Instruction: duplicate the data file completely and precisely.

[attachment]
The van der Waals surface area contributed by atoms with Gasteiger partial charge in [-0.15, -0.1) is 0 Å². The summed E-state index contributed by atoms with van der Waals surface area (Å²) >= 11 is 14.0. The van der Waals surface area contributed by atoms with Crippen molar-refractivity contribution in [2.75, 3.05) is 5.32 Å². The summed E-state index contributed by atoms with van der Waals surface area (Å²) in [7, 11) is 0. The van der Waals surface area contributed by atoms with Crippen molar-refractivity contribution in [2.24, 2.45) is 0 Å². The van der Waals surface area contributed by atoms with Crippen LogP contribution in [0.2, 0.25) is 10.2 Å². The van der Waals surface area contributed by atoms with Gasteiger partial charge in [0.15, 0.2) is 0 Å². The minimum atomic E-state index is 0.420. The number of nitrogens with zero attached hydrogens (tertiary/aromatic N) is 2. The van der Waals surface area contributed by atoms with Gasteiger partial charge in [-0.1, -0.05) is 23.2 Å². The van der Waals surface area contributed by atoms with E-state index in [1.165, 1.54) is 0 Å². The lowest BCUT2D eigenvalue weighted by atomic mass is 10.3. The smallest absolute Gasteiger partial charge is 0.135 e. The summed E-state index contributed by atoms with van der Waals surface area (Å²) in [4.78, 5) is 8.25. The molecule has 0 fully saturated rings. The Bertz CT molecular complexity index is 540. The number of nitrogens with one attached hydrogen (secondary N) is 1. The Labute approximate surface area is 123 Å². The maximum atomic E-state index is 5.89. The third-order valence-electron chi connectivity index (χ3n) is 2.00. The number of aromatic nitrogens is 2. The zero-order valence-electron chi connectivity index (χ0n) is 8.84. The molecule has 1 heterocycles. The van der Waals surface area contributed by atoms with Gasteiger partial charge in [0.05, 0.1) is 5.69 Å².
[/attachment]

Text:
The van der Waals surface area contributed by atoms with Gasteiger partial charge in [-0.15, -0.1) is 0 Å². The summed E-state index contributed by atoms with van der Waals surface area (Å²) >= 11 is 14.0. The van der Waals surface area contributed by atoms with Crippen molar-refractivity contribution in [2.75, 3.05) is 5.32 Å². The summed E-state index contributed by atoms with van der Waals surface area (Å²) in [7, 11) is 0. The van der Waals surface area contributed by atoms with Crippen molar-refractivity contribution in [2.24, 2.45) is 0 Å². The van der Waals surface area contributed by atoms with Crippen LogP contribution in [0.2, 0.25) is 10.2 Å². The van der Waals surface area contributed by atoms with Gasteiger partial charge in [0.15, 0.2) is 0 Å². The minimum atomic E-state index is 0.420. The number of nitrogens with zero attached hydrogens (tertiary/aromatic N) is 2. The van der Waals surface area contributed by atoms with Gasteiger partial charge in [-0.1, -0.05) is 23.2 Å². The van der Waals surface area contributed by atoms with E-state index in [1.165, 1.54) is 0 Å². The lowest BCUT2D eigenvalue weighted by atomic mass is 10.3. The smallest absolute Gasteiger partial charge is 0.135 e. The summed E-state index contributed by atoms with van der Waals surface area (Å²) in [4.78, 5) is 8.25. The molecule has 0 fully saturated rings. The Bertz CT molecular complexity index is 540. The number of nitrogens with one attached hydrogen (secondary N) is 1. The Labute approximate surface area is 123 Å². The maximum atomic E-state index is 5.89. The third-order valence-electron chi connectivity index (χ3n) is 2.00. The number of aromatic nitrogens is 2. The zero-order valence-electron chi connectivity index (χ0n) is 8.84. The molecule has 1 heterocycles. The van der Waals surface area contributed by atoms with Gasteiger partial charge in [0.05, 0.1) is 5.69 Å².